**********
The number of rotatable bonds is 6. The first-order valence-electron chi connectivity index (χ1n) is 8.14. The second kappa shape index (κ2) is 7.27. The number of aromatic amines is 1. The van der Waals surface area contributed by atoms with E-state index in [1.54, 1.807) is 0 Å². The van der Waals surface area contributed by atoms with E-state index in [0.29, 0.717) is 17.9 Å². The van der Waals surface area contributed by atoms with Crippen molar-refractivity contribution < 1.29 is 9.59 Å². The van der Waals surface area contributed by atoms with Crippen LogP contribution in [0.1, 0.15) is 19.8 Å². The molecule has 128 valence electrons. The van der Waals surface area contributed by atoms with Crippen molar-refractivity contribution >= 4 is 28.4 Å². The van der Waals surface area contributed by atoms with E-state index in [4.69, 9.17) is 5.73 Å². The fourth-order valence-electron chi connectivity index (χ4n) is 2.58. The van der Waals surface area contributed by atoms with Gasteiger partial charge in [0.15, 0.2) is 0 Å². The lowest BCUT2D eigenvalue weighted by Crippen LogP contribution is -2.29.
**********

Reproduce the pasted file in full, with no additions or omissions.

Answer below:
The number of rotatable bonds is 6. The first-order valence-electron chi connectivity index (χ1n) is 8.14. The second kappa shape index (κ2) is 7.27. The number of aromatic amines is 1. The van der Waals surface area contributed by atoms with E-state index in [1.54, 1.807) is 0 Å². The van der Waals surface area contributed by atoms with E-state index in [0.29, 0.717) is 17.9 Å². The van der Waals surface area contributed by atoms with Crippen molar-refractivity contribution < 1.29 is 9.59 Å². The van der Waals surface area contributed by atoms with Crippen LogP contribution in [0.1, 0.15) is 19.8 Å². The molecule has 128 valence electrons. The van der Waals surface area contributed by atoms with Crippen molar-refractivity contribution >= 4 is 28.4 Å². The van der Waals surface area contributed by atoms with E-state index in [4.69, 9.17) is 5.73 Å². The fourth-order valence-electron chi connectivity index (χ4n) is 2.58. The van der Waals surface area contributed by atoms with Gasteiger partial charge in [0.15, 0.2) is 0 Å². The lowest BCUT2D eigenvalue weighted by Crippen LogP contribution is -2.29.